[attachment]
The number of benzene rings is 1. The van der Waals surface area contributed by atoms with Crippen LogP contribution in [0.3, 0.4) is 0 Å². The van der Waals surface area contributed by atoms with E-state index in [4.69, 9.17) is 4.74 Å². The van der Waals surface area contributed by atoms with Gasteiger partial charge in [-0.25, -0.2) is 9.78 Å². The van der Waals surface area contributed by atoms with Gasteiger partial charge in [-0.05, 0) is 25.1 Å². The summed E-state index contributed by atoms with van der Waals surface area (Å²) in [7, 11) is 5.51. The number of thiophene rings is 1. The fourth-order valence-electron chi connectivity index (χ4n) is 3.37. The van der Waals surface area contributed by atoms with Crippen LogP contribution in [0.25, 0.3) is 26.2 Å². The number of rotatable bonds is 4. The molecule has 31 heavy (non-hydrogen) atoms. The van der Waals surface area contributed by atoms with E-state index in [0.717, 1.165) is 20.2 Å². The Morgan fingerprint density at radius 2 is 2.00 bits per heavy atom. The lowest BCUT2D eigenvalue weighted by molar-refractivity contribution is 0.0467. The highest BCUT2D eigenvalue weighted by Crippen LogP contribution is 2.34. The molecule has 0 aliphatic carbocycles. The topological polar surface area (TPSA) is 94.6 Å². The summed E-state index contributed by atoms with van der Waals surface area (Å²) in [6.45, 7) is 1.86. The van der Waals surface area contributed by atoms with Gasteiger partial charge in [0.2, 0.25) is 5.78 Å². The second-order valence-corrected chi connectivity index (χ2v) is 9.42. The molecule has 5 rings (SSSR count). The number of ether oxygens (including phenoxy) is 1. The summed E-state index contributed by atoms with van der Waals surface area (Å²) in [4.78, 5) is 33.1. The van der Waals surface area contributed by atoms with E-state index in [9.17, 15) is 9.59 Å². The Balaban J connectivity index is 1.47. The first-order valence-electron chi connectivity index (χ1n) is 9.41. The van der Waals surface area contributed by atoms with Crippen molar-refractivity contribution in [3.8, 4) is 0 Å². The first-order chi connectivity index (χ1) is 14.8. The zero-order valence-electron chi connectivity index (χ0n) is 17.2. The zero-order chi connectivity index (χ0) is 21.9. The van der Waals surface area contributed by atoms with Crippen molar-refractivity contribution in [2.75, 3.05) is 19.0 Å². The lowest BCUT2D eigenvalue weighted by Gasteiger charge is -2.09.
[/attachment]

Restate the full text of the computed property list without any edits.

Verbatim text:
The number of benzene rings is 1. The van der Waals surface area contributed by atoms with Crippen LogP contribution in [0.3, 0.4) is 0 Å². The van der Waals surface area contributed by atoms with E-state index in [4.69, 9.17) is 4.74 Å². The van der Waals surface area contributed by atoms with Gasteiger partial charge in [-0.25, -0.2) is 9.78 Å². The van der Waals surface area contributed by atoms with Gasteiger partial charge in [-0.05, 0) is 25.1 Å². The summed E-state index contributed by atoms with van der Waals surface area (Å²) in [7, 11) is 5.51. The number of thiophene rings is 1. The fourth-order valence-electron chi connectivity index (χ4n) is 3.37. The van der Waals surface area contributed by atoms with Crippen LogP contribution in [0.25, 0.3) is 26.2 Å². The number of rotatable bonds is 4. The molecule has 31 heavy (non-hydrogen) atoms. The van der Waals surface area contributed by atoms with E-state index in [0.717, 1.165) is 20.2 Å². The Morgan fingerprint density at radius 2 is 2.00 bits per heavy atom. The lowest BCUT2D eigenvalue weighted by molar-refractivity contribution is 0.0467. The highest BCUT2D eigenvalue weighted by Crippen LogP contribution is 2.34. The molecule has 0 aliphatic carbocycles. The topological polar surface area (TPSA) is 94.6 Å². The summed E-state index contributed by atoms with van der Waals surface area (Å²) in [6.45, 7) is 1.86. The van der Waals surface area contributed by atoms with Gasteiger partial charge in [0.2, 0.25) is 5.78 Å². The second-order valence-corrected chi connectivity index (χ2v) is 9.42. The molecule has 5 rings (SSSR count). The number of ether oxygens (including phenoxy) is 1. The summed E-state index contributed by atoms with van der Waals surface area (Å²) in [4.78, 5) is 33.1. The van der Waals surface area contributed by atoms with E-state index in [9.17, 15) is 9.59 Å². The Balaban J connectivity index is 1.47. The first-order valence-electron chi connectivity index (χ1n) is 9.41. The van der Waals surface area contributed by atoms with Crippen molar-refractivity contribution in [3.8, 4) is 0 Å². The first-order chi connectivity index (χ1) is 14.8. The zero-order valence-electron chi connectivity index (χ0n) is 17.2. The zero-order chi connectivity index (χ0) is 21.9. The van der Waals surface area contributed by atoms with Crippen molar-refractivity contribution in [2.75, 3.05) is 19.0 Å². The lowest BCUT2D eigenvalue weighted by Gasteiger charge is -2.09.